Resident Remix: Blair and Reed Van Nort
Blair and Reed Van Nort are two DJs that know music—not because they have encyclopedic vinyl collections, or because they spend their waking hours scouring music blogs for the latest tracks. They know music because they play it. The brothers started their Solid Gold Saturday night parties at the Lower East Side drinking den Home Sweet Home as a way to promote their rock act The Young Lords. After a successful run playing in venues around New York, the five-piece has since disbanded, but their weekend parties live on. They’ve recently gone back to the studio with their new outfit called The Rassle, and even though it’s got them working overtime, their weekly rager shows no signs of dying down.
How did you get into DJing? We felt like New York was pretty boring when we started this party. We were tired of going to pretentious parties with guest lists and bad music. So we started this party for fun. There’s intentionally none a that hairstyles and attitudes BS you get most places on the weekend. When we started we didn’t really know what we were doing though. We thought people would enjoy two-hour rock blocks of ZZ Top. That didn’t last long.
What’s your favorite part about DJing? People cheering when a song comes on is always gratifying.
What’s the most annoying part of Djing? Knowing where we’re going to be every Saturday night gets to be a drag.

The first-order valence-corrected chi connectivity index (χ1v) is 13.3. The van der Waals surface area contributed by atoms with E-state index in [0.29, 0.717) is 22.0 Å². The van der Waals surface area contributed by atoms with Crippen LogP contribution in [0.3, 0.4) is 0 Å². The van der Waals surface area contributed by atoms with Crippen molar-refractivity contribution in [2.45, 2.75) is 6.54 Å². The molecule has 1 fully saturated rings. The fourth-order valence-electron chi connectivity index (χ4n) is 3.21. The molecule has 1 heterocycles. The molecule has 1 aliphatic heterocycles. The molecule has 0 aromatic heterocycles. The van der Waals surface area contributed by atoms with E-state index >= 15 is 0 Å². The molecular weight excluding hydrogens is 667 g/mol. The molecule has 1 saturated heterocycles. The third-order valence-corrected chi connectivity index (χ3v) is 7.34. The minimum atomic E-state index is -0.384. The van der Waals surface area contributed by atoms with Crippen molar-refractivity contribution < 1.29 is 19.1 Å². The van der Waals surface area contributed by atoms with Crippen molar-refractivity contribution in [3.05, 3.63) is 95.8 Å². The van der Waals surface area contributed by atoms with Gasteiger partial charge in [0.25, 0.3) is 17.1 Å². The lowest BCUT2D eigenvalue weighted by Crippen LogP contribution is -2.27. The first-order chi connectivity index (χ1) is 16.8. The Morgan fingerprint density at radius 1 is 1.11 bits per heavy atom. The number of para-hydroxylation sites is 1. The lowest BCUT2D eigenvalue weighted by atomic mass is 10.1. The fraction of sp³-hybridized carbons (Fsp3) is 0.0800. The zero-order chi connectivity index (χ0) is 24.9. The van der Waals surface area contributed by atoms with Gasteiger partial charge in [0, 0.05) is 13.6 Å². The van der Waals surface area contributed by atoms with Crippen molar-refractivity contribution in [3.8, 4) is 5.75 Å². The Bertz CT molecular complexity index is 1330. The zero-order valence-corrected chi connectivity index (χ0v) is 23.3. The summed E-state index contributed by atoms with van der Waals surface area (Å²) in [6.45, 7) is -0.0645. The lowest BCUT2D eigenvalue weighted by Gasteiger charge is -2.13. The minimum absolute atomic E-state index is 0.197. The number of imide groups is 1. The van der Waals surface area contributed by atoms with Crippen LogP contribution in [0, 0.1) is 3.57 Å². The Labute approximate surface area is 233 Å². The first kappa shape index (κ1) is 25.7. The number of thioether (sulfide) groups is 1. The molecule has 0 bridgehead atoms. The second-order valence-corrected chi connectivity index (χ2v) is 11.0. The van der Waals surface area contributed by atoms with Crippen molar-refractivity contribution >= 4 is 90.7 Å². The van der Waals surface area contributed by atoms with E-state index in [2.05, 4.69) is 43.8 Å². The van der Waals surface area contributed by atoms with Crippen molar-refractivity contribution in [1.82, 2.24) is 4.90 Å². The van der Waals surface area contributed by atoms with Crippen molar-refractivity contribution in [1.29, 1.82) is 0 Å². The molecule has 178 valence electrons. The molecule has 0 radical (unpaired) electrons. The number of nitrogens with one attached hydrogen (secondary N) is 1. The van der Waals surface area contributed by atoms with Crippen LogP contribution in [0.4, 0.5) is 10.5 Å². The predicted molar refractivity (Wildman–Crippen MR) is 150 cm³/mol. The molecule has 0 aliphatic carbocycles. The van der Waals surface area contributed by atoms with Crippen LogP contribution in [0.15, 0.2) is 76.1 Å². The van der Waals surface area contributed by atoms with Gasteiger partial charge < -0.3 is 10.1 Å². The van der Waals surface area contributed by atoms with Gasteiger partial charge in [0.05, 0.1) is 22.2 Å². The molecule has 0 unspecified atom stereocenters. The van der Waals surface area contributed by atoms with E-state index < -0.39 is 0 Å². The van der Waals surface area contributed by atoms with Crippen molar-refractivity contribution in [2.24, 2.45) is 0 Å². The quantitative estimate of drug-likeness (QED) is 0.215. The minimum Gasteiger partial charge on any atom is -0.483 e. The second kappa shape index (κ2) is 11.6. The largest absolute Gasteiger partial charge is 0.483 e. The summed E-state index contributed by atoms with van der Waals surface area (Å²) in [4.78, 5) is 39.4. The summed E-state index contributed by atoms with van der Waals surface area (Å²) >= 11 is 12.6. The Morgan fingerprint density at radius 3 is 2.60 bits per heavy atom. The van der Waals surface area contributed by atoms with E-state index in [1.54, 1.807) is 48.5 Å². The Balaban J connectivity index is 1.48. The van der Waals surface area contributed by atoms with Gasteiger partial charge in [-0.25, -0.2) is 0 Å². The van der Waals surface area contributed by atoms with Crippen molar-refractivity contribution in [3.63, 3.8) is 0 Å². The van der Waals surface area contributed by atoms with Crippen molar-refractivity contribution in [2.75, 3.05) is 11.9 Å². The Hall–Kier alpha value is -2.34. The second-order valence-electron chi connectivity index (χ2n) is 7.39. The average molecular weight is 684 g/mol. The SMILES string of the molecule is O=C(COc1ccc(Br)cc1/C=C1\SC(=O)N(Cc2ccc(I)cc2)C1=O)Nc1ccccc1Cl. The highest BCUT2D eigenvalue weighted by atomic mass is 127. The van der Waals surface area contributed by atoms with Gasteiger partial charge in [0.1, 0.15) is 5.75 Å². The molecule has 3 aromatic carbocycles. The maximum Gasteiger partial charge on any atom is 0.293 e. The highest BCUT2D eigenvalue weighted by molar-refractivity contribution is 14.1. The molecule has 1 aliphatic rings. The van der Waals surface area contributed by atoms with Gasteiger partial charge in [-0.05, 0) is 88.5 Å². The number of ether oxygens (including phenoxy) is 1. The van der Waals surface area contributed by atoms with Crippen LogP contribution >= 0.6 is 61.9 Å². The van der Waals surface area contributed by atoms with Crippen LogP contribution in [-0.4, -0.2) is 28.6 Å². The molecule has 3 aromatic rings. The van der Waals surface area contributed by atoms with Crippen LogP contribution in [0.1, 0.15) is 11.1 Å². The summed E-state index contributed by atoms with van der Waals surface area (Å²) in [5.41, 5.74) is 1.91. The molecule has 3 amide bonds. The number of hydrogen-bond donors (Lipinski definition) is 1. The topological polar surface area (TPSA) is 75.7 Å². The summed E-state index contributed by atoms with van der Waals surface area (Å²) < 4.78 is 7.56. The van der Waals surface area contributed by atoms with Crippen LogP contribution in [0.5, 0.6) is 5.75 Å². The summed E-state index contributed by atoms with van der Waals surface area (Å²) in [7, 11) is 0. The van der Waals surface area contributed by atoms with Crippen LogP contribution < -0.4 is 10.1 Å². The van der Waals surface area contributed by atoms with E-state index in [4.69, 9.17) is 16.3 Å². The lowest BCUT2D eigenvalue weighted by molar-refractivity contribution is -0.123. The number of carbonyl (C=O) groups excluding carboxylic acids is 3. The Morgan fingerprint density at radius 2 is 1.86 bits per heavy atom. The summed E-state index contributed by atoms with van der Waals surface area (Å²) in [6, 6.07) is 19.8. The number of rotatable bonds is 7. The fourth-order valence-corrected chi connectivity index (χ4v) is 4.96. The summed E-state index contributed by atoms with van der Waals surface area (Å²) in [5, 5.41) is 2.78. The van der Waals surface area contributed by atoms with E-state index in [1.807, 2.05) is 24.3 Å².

What’s the difference between a DJ and a song selector? A DJ has a little more ESP action going on with the dance party than the song selectors at weddings and bar mitzvahs.
Who are you influenced by? Radio Raheem
What is your favorite night to go out in New York and why? We don’t get out and party much. Most other nights we are rehearsing and recording with our band The Rassle.
What does every good DJ need to have? Headphones and a sense of humor.
What differentiates your residency from all the other parties in NYC? More people get laid at/or after they leave our party than other places on a Saturday night.
What’s the greatest compliment you’ve ever received as a DJ? We played Mambo No. 5 a couple weeks ago and had a congo line of like 15 kids form and snake around the bar. That was pretty hilarious.
Is Djing a talent or is it something that can be learned? Djing is a lot easier than that game DJ Hero. We can tell you that much.
What’s your ‘sound’ like? What are some of your favorite genres or songs to play? We play lots of stuff all over the map; we don’t discriminate. Everything from Ace of Base to Young MC, Biggie to UB40, Prince to Kings of Leon. We’ve probably played Frankie Valli’s “Oh, What a Night” every Saturday for two years and never get tired of it.